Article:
"The 24-hour wait is a bad idea because I don't think anything should interfere with the patient-physician relationship," says Davis. "Once you get behind the closed doors of a clinic, I don't want the government intruding on that environment. And I don't think other people want that either." What really disturbs him about Right to Know, however, is that it pegs women as stupid or, more cynically, easily cowed. "The state telling women that you have to wait 24 hours because you're not smart enough to figure this out for yourself is just plain wrong," he says. "You don't have to wait 24 hours to get a vasectomy."

In cases where couples have conceived a child only to find that something has gone horribly wrong, the Right to Know law only heaps on added pain. "Let's say you have a baby who is anencephalic, meaning that it has no skull," Davis says. "You diagnose it. The perinatologist diagnoses it. The baby's not going to live. You have to tell the parents that they have to wait 24 hours to abort and by the way, 'Here's a website you can go to to learn about fetal development and adoption.'" Davis laughs at the absurdity.

When asked whether he currently performs abortions, Davis shakes his head no. "It's not because of the social stigma," he says. "I think I could even handle it with my family and friends. The reason I don't do abortions is because I don't want to be shot. I don't know how else to put it." After a few minutes of discussing something else, Davis interrupts himself. "Bernard Slepian," he blurts out, referring to the upstate New York obstetrician who was murdered in 1998. "He was in his kitchen and the guy was in his backyard. His kids and wife were there and came into his kitchen to see him dying." Davis gestures toward the room's large picture windows, showcasing the first buds of spring along the steep backyards of his neighbors' homes. "You know, there are several perches out there."

 

Besides all the usual duties of an obgyn--yearly exams, birthing babies--Dr. Peter Chang* has performed between 10 and 15 abortions over the past few years. "My feeling is someone doesn't need to give me a reason," he says. But the pressure is getting to Chang, and now that he has children of his own, he is questioning his resolve to continue providing this service. Fear for his family is the number one reason, but a hostile work climate hasn't made his job any easier.

While the partners at Chang's clinic support his decision to provide abortions, a longstanding state law that allows any individual or entity to refuse to participate in the procedure has made staffing extremely difficult. Once, a nurse who initially believed she would be assisting in a miscarriage walked out on the procedure. Another time, a recovery room nurse refused to care for a patient who had just terminated a pregnancy. Lucky for Chang, an orthopedic nurse stepped in to help. "The patient didn't know," he says. "But [the fact that] the nurse had no gynecological experience was quite obvious."

Chang's most frustrating case to date involved a woman whose amniocentesis tested positive for Down's syndrome. The patient already had one child who was born at 26 weeks and required special medical care on limited finances. When the patient and her husband decided to terminate, Chang went about trying to set up an inducement to labor. It took a week and a half to find staff willing to work with Chang. By the time the nursing staff was in place, Chang's patient was almost 22 weeks pregnant, which meant she was both perilously close to the legal cutoff for abortions and at increasing risk of complications.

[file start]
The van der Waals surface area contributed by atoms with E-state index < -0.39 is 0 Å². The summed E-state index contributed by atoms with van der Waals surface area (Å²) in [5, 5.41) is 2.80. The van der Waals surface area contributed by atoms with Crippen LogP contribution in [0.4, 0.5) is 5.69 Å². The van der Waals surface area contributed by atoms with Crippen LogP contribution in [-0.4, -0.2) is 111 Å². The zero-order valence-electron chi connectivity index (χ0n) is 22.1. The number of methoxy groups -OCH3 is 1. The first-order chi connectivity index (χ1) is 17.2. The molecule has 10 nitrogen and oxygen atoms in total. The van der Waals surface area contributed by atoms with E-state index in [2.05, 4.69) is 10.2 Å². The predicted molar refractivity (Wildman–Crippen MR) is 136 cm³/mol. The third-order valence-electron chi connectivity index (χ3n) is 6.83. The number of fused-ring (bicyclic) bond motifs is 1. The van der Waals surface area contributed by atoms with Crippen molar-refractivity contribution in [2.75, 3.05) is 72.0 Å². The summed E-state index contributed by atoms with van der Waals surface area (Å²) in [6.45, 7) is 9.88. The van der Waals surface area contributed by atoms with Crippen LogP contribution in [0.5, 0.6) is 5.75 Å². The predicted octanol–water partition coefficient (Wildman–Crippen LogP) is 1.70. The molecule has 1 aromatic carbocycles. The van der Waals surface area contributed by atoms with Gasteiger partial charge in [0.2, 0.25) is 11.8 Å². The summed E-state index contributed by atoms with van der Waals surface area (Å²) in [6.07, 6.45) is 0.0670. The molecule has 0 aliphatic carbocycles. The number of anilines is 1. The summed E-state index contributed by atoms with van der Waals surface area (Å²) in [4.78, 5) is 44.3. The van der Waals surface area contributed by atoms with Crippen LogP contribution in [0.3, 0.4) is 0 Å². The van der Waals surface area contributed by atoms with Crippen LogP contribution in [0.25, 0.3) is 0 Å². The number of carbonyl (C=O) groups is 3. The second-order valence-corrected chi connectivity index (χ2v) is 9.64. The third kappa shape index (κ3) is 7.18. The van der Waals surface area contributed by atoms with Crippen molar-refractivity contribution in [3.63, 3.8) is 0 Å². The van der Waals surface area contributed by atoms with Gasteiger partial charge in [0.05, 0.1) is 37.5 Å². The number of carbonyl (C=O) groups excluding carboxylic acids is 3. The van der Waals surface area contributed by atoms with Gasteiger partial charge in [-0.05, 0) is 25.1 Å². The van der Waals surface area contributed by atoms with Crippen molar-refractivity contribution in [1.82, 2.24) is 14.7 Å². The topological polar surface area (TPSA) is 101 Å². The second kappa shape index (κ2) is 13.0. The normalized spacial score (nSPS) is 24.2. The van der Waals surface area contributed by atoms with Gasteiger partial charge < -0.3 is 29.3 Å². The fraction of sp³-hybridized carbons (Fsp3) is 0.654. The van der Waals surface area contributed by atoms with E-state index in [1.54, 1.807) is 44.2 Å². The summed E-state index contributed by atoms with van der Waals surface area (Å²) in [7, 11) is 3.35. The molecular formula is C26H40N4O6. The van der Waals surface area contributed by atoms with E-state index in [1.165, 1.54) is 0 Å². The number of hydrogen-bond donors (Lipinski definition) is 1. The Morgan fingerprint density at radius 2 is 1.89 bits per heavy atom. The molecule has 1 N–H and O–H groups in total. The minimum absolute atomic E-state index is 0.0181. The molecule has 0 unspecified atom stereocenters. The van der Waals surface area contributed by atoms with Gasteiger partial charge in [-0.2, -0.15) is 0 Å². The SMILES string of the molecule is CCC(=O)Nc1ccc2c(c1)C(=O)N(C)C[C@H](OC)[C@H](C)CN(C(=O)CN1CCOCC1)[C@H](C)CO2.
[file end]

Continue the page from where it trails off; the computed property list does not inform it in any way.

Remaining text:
At the induction, an older nurse who'd volunteered to assist approached Chang. "I heard you needed me," she told him. "You know, there aren't many of us left." Perhaps the pro-choice/pro-life divide is, in Chang's words, a "generational thing." "People of my generation don't know what it was like before Roe," he says. "Maybe this new conservatism comes from taking our rights for granted."

One doctor who crosses this generational divide is Dr. Carrie Terrell, a Twin Cities OB-GYN who works as an associate adjunct professor in the OB-GYN department at the U of M, and as an abortion provider at a local facility. Because she attended the U of M as a student--she completed her residency in 1999--Terrell was forced to learn about abortion procedures on her own time, all the while risking marginalization and poor recommendations from pro-life advisors. Since 2001, abortion training is part of standard U of M curriculum. The new program has received high praise and comes at a critical time since many of the doctors who work at abortion clinics are nearing or past retirement age.

Terrell says residents who graduate these days with the intention of performing terminations and, like her, manage to wedge an extra four hours into an already 40-to-60-hour work week so that they can moonlight at an abortion clinic, will face enormous obstacles, even beyond peer pressure and bad legislation. For example, many private practices and HMOs won't allow doctors to work outside their systems (all abortion clinics, with the exception of St. Paul's Regions Hospital, exist outside these systems). Add to that the additional $6,000 to $9,500 per year in malpractice insurance charged to abortion providers, and many doctors--even those who can withstand the fear factor--decide that it just isn't worth the effort.

Still, Terrell stands tough. "I know I could get shot," she says. "But I feel that I'm qualified and licensed to perform a safe and easy procedure or write a prescription. How in good conscience could I not do it?"